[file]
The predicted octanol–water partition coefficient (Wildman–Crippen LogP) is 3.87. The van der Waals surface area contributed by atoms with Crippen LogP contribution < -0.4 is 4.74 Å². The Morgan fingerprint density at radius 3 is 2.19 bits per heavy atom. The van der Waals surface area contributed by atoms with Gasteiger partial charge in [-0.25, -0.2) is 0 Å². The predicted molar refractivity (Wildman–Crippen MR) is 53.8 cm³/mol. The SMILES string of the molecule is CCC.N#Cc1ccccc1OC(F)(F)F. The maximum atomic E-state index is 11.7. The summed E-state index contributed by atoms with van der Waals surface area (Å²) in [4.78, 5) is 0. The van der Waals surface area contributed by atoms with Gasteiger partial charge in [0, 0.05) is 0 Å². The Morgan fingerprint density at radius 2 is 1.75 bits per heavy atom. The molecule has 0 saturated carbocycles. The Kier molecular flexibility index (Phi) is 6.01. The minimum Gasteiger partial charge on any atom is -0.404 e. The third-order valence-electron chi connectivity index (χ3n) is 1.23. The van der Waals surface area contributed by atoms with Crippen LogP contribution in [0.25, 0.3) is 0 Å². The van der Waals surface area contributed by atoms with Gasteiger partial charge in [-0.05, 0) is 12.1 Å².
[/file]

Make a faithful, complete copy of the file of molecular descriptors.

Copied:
The predicted octanol–water partition coefficient (Wildman–Crippen LogP) is 3.87. The van der Waals surface area contributed by atoms with Crippen LogP contribution < -0.4 is 4.74 Å². The Morgan fingerprint density at radius 3 is 2.19 bits per heavy atom. The van der Waals surface area contributed by atoms with Gasteiger partial charge in [-0.25, -0.2) is 0 Å². The predicted molar refractivity (Wildman–Crippen MR) is 53.8 cm³/mol. The SMILES string of the molecule is CCC.N#Cc1ccccc1OC(F)(F)F. The maximum atomic E-state index is 11.7. The summed E-state index contributed by atoms with van der Waals surface area (Å²) in [4.78, 5) is 0. The van der Waals surface area contributed by atoms with Gasteiger partial charge in [0, 0.05) is 0 Å². The Morgan fingerprint density at radius 2 is 1.75 bits per heavy atom. The molecule has 0 saturated carbocycles. The Kier molecular flexibility index (Phi) is 6.01. The minimum Gasteiger partial charge on any atom is -0.404 e. The third-order valence-electron chi connectivity index (χ3n) is 1.23. The van der Waals surface area contributed by atoms with Crippen LogP contribution in [0.25, 0.3) is 0 Å². The van der Waals surface area contributed by atoms with Gasteiger partial charge in [-0.05, 0) is 12.1 Å².